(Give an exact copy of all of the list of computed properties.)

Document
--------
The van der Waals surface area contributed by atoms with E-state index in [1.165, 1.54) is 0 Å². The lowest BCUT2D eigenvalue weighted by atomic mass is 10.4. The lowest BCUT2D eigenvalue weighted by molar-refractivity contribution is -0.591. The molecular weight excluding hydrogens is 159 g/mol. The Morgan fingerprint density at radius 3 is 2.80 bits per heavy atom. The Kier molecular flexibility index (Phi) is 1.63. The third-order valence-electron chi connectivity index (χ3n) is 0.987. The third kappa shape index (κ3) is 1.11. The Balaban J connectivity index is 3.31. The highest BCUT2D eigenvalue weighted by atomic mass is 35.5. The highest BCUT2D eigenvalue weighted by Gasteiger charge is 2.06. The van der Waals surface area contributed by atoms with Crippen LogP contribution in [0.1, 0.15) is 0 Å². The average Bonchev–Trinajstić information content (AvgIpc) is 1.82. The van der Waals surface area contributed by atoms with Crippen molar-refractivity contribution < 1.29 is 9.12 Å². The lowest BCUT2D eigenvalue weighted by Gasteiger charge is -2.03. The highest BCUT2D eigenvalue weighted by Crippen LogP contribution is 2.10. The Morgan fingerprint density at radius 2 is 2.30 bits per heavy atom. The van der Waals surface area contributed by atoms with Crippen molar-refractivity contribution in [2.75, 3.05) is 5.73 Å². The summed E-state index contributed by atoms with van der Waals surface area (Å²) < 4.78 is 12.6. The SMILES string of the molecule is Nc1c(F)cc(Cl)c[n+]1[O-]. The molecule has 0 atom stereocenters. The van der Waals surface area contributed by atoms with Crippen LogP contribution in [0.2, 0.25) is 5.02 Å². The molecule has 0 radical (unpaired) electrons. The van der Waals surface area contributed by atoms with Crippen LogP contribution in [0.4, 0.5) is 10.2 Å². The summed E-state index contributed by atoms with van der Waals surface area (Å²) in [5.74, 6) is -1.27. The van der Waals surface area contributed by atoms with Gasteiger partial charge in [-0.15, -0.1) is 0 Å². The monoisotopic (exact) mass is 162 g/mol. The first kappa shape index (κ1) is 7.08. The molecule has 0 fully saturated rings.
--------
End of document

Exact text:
The van der Waals surface area contributed by atoms with E-state index in [1.165, 1.54) is 0 Å². The lowest BCUT2D eigenvalue weighted by atomic mass is 10.4. The lowest BCUT2D eigenvalue weighted by molar-refractivity contribution is -0.591. The molecular weight excluding hydrogens is 159 g/mol. The Morgan fingerprint density at radius 3 is 2.80 bits per heavy atom. The Kier molecular flexibility index (Phi) is 1.63. The third-order valence-electron chi connectivity index (χ3n) is 0.987. The third kappa shape index (κ3) is 1.11. The Balaban J connectivity index is 3.31. The highest BCUT2D eigenvalue weighted by atomic mass is 35.5. The highest BCUT2D eigenvalue weighted by Gasteiger charge is 2.06. The van der Waals surface area contributed by atoms with Crippen LogP contribution in [0.1, 0.15) is 0 Å². The average Bonchev–Trinajstić information content (AvgIpc) is 1.82. The van der Waals surface area contributed by atoms with Crippen molar-refractivity contribution < 1.29 is 9.12 Å². The lowest BCUT2D eigenvalue weighted by Gasteiger charge is -2.03. The highest BCUT2D eigenvalue weighted by Crippen LogP contribution is 2.10. The Morgan fingerprint density at radius 2 is 2.30 bits per heavy atom. The van der Waals surface area contributed by atoms with Crippen molar-refractivity contribution in [2.75, 3.05) is 5.73 Å². The summed E-state index contributed by atoms with van der Waals surface area (Å²) < 4.78 is 12.6. The SMILES string of the molecule is Nc1c(F)cc(Cl)c[n+]1[O-]. The molecule has 0 atom stereocenters. The van der Waals surface area contributed by atoms with Crippen LogP contribution in [0.2, 0.25) is 5.02 Å². The molecule has 0 radical (unpaired) electrons. The van der Waals surface area contributed by atoms with Crippen LogP contribution in [0.4, 0.5) is 10.2 Å². The summed E-state index contributed by atoms with van der Waals surface area (Å²) in [5.74, 6) is -1.27. The van der Waals surface area contributed by atoms with Gasteiger partial charge in [-0.15, -0.1) is 0 Å². The monoisotopic (exact) mass is 162 g/mol. The first kappa shape index (κ1) is 7.08. The molecule has 0 fully saturated rings.